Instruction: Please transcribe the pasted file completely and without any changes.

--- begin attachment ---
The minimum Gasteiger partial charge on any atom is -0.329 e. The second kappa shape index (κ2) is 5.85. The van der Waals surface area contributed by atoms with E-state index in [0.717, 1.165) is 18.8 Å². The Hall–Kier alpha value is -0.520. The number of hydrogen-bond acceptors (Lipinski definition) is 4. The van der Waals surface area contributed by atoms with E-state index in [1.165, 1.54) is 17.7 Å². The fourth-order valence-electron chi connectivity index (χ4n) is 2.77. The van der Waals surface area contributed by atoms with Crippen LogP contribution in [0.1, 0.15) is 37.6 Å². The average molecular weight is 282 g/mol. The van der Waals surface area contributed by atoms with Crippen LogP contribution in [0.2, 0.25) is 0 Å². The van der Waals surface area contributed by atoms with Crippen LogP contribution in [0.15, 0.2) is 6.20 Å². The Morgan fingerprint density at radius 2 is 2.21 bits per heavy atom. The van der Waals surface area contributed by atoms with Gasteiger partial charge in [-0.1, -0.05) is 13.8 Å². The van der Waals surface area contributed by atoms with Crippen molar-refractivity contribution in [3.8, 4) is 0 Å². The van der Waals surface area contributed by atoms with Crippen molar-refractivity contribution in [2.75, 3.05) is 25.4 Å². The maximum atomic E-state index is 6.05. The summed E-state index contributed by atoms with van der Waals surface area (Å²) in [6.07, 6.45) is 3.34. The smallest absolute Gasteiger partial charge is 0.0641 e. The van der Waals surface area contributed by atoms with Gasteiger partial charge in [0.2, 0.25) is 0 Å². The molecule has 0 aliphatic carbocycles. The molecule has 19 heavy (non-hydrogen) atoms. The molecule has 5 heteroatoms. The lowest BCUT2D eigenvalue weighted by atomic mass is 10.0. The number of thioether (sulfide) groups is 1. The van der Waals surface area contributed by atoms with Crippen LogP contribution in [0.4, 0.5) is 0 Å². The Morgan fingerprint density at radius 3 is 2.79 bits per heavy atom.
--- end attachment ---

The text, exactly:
The minimum Gasteiger partial charge on any atom is -0.329 e. The second kappa shape index (κ2) is 5.85. The van der Waals surface area contributed by atoms with E-state index in [0.717, 1.165) is 18.8 Å². The Hall–Kier alpha value is -0.520. The number of hydrogen-bond acceptors (Lipinski definition) is 4. The van der Waals surface area contributed by atoms with E-state index in [1.165, 1.54) is 17.7 Å². The fourth-order valence-electron chi connectivity index (χ4n) is 2.77. The van der Waals surface area contributed by atoms with Crippen LogP contribution in [0.1, 0.15) is 37.6 Å². The average molecular weight is 282 g/mol. The van der Waals surface area contributed by atoms with Crippen LogP contribution in [0.2, 0.25) is 0 Å². The van der Waals surface area contributed by atoms with Crippen LogP contribution in [0.15, 0.2) is 6.20 Å². The Morgan fingerprint density at radius 2 is 2.21 bits per heavy atom. The van der Waals surface area contributed by atoms with Gasteiger partial charge in [-0.1, -0.05) is 13.8 Å². The van der Waals surface area contributed by atoms with Crippen molar-refractivity contribution in [3.8, 4) is 0 Å². The van der Waals surface area contributed by atoms with Crippen molar-refractivity contribution in [2.75, 3.05) is 25.4 Å². The maximum atomic E-state index is 6.05. The summed E-state index contributed by atoms with van der Waals surface area (Å²) in [6.07, 6.45) is 3.34. The smallest absolute Gasteiger partial charge is 0.0641 e. The van der Waals surface area contributed by atoms with Gasteiger partial charge in [0.2, 0.25) is 0 Å². The molecule has 0 aliphatic carbocycles. The molecule has 19 heavy (non-hydrogen) atoms. The molecule has 5 heteroatoms. The lowest BCUT2D eigenvalue weighted by atomic mass is 10.0. The number of thioether (sulfide) groups is 1. The van der Waals surface area contributed by atoms with Crippen LogP contribution in [0.4, 0.5) is 0 Å². The Morgan fingerprint density at radius 3 is 2.79 bits per heavy atom.